Some years ago a middle-aged man in my office reported a lifetime series of failed relationships with his several wives, children and business partners. He had lived life to the fullest, he said, and though he should probably feel more guilt than he did, he wasn’t entirely displeased with what he had experienced. Interesting experience, after all, is what gave zest to his life. He loved the freedom to do whatever he pleased, whenever he pleased. He was a true libertarian, he claimed.
I asked what brought him to my door, then. With that he fell silent and eventually offered that he had this growing, gnawing emptiness inside. He wanted a relationship with his children, for instance, but they despised him. He knew he needed help, yet he didn’t want to give up his “freedom.”
Historian Gertrude Himmelfarb tweaked an old saying this way: “Absolute liberty may also corrupt absolutely.” Freedom without responsible commitments has no meaning. That’s a simple truth that takes many a lifetime to learn.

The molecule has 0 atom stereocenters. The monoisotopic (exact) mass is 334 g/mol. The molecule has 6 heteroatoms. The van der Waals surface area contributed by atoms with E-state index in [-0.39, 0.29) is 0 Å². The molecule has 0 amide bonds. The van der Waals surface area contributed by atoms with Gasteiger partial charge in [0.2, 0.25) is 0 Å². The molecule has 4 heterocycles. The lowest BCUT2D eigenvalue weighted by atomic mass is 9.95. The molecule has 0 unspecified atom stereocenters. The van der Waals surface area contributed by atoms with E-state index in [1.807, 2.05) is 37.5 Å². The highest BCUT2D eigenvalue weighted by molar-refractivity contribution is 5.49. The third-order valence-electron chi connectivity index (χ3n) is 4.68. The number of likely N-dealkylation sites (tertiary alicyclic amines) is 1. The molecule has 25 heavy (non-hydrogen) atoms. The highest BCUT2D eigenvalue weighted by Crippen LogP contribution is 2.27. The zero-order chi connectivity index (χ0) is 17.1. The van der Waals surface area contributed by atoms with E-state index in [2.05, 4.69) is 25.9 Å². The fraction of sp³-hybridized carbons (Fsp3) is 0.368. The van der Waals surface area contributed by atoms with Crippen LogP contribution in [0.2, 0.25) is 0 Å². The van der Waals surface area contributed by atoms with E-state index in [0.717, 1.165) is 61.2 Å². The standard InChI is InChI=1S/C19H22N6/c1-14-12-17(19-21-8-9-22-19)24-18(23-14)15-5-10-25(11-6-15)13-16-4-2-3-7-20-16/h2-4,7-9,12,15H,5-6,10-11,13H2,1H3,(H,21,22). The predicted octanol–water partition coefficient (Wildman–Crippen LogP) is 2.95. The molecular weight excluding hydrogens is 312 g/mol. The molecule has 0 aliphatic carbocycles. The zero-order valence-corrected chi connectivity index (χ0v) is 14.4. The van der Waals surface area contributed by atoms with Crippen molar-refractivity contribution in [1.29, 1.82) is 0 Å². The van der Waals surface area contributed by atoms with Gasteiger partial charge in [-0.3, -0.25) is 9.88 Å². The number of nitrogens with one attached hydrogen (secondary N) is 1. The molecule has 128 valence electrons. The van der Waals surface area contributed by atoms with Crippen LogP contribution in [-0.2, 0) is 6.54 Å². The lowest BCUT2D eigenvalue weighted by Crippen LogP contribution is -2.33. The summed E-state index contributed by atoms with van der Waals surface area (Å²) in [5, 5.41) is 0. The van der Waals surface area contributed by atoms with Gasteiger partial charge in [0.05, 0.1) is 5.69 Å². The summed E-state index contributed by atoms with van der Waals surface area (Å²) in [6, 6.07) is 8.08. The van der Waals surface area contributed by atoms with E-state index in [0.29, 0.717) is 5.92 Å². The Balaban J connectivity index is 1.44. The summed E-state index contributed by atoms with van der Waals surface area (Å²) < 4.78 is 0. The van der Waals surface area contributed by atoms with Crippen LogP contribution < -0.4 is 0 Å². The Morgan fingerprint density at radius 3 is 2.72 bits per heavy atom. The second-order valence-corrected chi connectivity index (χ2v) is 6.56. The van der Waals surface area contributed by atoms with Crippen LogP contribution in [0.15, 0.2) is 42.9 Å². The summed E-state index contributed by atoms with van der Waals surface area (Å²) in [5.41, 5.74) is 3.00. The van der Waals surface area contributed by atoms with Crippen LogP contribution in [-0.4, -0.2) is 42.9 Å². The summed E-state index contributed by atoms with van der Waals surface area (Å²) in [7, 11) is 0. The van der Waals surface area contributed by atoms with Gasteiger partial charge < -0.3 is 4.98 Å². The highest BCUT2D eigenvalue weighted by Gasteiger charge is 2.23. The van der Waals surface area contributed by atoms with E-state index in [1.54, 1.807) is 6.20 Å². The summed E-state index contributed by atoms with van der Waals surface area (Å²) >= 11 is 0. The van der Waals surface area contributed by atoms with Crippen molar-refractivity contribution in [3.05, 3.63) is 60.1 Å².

But I’m aware this observation runs counter to our present moment where “commitment” seems an old-fashioned word. Relationships are fast and fleeting, in all arenas, personal and professional and everything in between. Hard to say where this trending behavior will take us, but I know for certain it doesn’t bode well for the health of sustaining institutions like church and government (not to mention marriage and family).
At Christ Church we say love holds the largest meaning. But love necessitates commitment as well as resilience and fidelity. Closing in on 40 years of experience in my line of work, I am surprised to discover that the most basic fundamentals of faith seem astonishingly radical.
The Reverend Dr. Stephen Bauman